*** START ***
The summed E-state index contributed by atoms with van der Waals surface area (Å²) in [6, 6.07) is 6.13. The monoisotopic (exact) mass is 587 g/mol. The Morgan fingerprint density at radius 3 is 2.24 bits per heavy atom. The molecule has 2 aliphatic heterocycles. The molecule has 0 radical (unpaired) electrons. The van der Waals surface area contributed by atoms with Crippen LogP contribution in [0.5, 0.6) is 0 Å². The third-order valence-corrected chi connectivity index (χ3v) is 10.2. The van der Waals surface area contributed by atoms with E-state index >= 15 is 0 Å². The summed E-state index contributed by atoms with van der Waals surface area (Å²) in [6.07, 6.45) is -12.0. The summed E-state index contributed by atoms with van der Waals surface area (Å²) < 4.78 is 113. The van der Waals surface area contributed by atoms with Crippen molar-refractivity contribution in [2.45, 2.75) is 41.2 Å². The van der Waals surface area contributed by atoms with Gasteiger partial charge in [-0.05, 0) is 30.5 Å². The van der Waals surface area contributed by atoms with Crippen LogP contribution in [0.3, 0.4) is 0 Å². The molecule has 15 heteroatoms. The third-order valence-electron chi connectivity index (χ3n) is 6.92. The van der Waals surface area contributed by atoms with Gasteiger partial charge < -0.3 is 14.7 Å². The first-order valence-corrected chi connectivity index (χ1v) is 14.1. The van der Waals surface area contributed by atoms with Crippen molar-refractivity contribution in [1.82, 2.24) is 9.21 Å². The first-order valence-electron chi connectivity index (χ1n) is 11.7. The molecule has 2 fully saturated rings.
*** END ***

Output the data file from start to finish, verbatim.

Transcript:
The summed E-state index contributed by atoms with van der Waals surface area (Å²) in [6, 6.07) is 6.13. The monoisotopic (exact) mass is 587 g/mol. The Morgan fingerprint density at radius 3 is 2.24 bits per heavy atom. The molecule has 2 aliphatic heterocycles. The molecule has 0 radical (unpaired) electrons. The van der Waals surface area contributed by atoms with Crippen LogP contribution in [0.5, 0.6) is 0 Å². The third-order valence-corrected chi connectivity index (χ3v) is 10.2. The van der Waals surface area contributed by atoms with E-state index >= 15 is 0 Å². The summed E-state index contributed by atoms with van der Waals surface area (Å²) in [6.07, 6.45) is -12.0. The summed E-state index contributed by atoms with van der Waals surface area (Å²) < 4.78 is 113. The van der Waals surface area contributed by atoms with Crippen molar-refractivity contribution in [2.45, 2.75) is 41.2 Å². The van der Waals surface area contributed by atoms with Gasteiger partial charge in [-0.05, 0) is 30.5 Å². The van der Waals surface area contributed by atoms with Crippen LogP contribution in [0.3, 0.4) is 0 Å². The molecule has 15 heteroatoms. The third-order valence-electron chi connectivity index (χ3n) is 6.92. The van der Waals surface area contributed by atoms with Gasteiger partial charge < -0.3 is 14.7 Å². The first-order valence-corrected chi connectivity index (χ1v) is 14.1. The van der Waals surface area contributed by atoms with Crippen molar-refractivity contribution in [1.82, 2.24) is 9.21 Å². The first-order valence-electron chi connectivity index (χ1n) is 11.7. The molecule has 2 fully saturated rings.